Once demonstrated that amine functionalization modulates adsorption and release behaviours of certain drugs from SMMs, the next step would be to achieve different drug dosages attending to a concrete clinical need. With this goal in mind, a first approach could be using different functionalization degrees of the silica mesoporous matrix. The post-synthesis functionalization method allows achieving a gradual coverage of the surface by adjusting parameters such as the amount of modifying agent used. The first research work tackling this matter consisted of gradually increasing the nominal degree of surface functionalization from 25 up to 100 per cent, taking into account the total amount of silanol groups present in SBA-15 . The obtained experimental range of amine functionalization degree permitted a gradual loading of alendronate, i.e. the higher the content of grafted amino groups, the greater the amount of alendronate loaded. The drug delivery rate was independent of the functionalization degree, although the maximum delivered amount of drug could be correlated with the number of aminopropyl groups grafted onto the SMM surface. Nonetheless, following this strategy, the experimental functionalization degree reached a maximum value of ca 50 per cent, involving a limited number of grafter aminopropyl groups.
A ground-breaking strategy to achieve a higher quantity of functional groups on SBA-15 matrices without the restrictions of one functional group per functionalization agent molecule consists of covalently anchoring dendrimers, i.e. highly branched monodispersed macromolecules that possess a large number of functionalities. Dendrimers have many biomedical applications, for instance, as contrast agents in magnetic resonance imaging, in neutron capture and gene transfection therapies and in drug delivery [66–69].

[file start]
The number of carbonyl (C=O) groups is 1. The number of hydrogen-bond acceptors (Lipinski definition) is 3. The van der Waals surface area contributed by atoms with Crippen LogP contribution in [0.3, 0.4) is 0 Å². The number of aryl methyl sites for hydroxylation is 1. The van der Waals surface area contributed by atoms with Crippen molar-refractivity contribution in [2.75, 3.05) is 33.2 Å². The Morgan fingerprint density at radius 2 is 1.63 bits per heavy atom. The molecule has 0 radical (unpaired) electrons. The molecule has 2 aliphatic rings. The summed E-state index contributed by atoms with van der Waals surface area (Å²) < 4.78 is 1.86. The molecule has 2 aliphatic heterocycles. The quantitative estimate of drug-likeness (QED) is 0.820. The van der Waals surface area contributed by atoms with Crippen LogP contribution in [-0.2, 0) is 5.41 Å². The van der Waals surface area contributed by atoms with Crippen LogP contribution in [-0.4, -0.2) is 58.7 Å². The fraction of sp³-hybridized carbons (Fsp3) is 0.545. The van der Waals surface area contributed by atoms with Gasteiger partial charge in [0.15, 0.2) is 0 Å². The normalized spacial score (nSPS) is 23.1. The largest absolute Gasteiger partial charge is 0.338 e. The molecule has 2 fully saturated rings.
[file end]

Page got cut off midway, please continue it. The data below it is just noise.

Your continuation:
The use of surface-tethered dendrimers to tailor the density of functional groups of mesoporous silica has been demonstrated as a good strategy to adjust the drug dosage . Thus, the first (G1), second (G2) and third (G3) generations of poly(propyleneimine) dendrimers, which, respectively, possess 4, 8 and 16 primary amine functional groups on their periphery, were attached to the surface of the channels of SBA-15 through covalent linkages. To attain this goal, dendrimers were provided in a first step of synthesis with a reactive trialkoxysilane group, −Si(OR)3, that allows the amine-functionalized dendrimers to covalently bond to the silica surface of SBA-15 via post-synthesis grafting. Reactive triethoxysilane moieties were introduced into the dendrimer structure through the condensation reaction of primary amines with isocyanates by using the bifunctional molecule 3-isocyanatopropyltriethoxysilane. The reaction conditions were selected to obtain one linker on average per dendrimer.